Chang­ing the bud­get process

The Guardian (Charlottetown) - - EDITORIAL - BY JOE AMELIA Joe Amelia of Cra­paud is a dis­trib­u­tor/ whole­saler in bio-tech­nol­ogy prod­ucts

I have been a firm be­liever for many years that P.E.I. is in an in­cred­i­ble po­si­tion to change the way they do their bud­get. I made this sug­ges­tion to Pat Mella when she was fi­nance min­is­ter many years ago, and there never was an an­swer as to why it couldn’t be done. I have sent the fol­low­ing in to the Bud­get Con­sul­ta­tion, and since I do have the op­por­tu­nity to present it live, would like to make my opin­ion pub­lic.

1. Bal­anc­ing the bud­get us­ing past bud­gets which are not bal­anced as a foun­da­tion is doomed to fail­ure. My sug­ges­tion is both in­no­va­tive and dras­tic, and yet would not only work in re­duc­ing spend­ing, it would lay a new gen­er­a­tion of bal­anced bud­gets for years to come, with­out sac­ri­fic­ing cur­rent pro­grams. Our prov­ince is small enough to make this work, as well as set an ex­am­ple for all of Canada to fol­low. We need a zero based bud­get.

Ev­ery depart­ment, even more, any agency and part of the govern­ment that re­ceives money from the prov­ince needs to write a bud­get, not based on per­cent­ages from last year, but needs to write a bud­get jus­ti­fy­ing ev­ery dol­lar. It is nei­ther as com­pli­cated or as over­whelm­ing as it sounds, and would re­quire sev­eral years to com­plete, but the re­sults would be­gin im­me­di­ately. Ev­ery small depart­ment writes their own bud­get and moved it up­wards to their depart­ment above, who re­views and puts them to­gether.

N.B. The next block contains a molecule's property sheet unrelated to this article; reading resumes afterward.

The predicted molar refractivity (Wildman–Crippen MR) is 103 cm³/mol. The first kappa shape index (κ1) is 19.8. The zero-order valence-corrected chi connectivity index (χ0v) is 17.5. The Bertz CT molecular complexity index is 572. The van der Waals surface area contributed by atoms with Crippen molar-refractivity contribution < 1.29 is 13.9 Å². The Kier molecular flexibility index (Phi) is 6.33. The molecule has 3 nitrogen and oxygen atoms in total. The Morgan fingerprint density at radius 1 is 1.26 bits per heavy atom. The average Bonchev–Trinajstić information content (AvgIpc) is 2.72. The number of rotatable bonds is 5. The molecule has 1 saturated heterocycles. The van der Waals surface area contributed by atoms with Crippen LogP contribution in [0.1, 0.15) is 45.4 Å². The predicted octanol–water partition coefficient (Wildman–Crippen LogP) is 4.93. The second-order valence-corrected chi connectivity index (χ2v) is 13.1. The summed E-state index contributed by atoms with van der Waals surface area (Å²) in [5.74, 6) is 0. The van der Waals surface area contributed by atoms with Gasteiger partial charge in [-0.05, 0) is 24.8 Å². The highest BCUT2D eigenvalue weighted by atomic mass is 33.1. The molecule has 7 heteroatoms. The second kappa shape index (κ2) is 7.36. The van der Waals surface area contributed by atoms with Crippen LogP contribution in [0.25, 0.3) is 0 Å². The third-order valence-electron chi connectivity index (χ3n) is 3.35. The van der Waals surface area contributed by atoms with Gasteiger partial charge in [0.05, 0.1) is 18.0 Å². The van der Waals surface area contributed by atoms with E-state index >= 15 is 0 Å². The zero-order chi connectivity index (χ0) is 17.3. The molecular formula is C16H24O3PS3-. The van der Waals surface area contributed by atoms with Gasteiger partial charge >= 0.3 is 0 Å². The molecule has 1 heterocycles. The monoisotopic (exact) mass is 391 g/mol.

Those smaller bud­gets could be made pub­lic for in­put, and the overview would not cost mil­lions for ac­coun­tants and lawyers, the peo­ple who are putting the money into the sys­tem would pro­vide over­sight. It would be a large pro­ject and would be think­ing out­side the box. At the same time it would pro­vide a foun­da­tion for bud­gets of the fu­ture, and you, as Fi­nance Min­is­ter would know, for the first time in gen­er­a­tions, where the pub­lic’s money is go­ing.

2. With the zero based bud­get com­pleted, I strongly feel that spend­ing would be re­duced on its own with­out sac­ri­fic­ing any le­git­i­mate pro­grams, in fact, with less (prefer­ably none) money go­ing into un­de­fined and il­le­git­i­mate places, spend­ing could com­fort­ably be in­creased in cer­tain ar­eas for the first time in years.

3. Spend­ing has tra­di­tion­ally been based on last year’s spend­ing. Cuts or in­creases have been a per­cent­age of last year’s spend­ing. So any item that has been waste­ful or care­less is not caught up in the process, it has just been in­creased or de­creased as part of a larger process. With the zero based bud­get, care­less and waste­ful spend­ing would be found out, and not in­cluded in the new bud­get, which would nat­u­rally leave ex­cess funds, so no in­crease in taxes would be re­quired to bal­ance a bud­get.

The ab­so­lute worst that could hap­pen, is to pro­vide proof ab­so­lute that there is no waste­ful spend­ing, and pro­vid­ing a foun­da­tion for re­quired tax in­creases.

Newspapers in English

Newspapers from Canada

© PressReader. All rights reserved.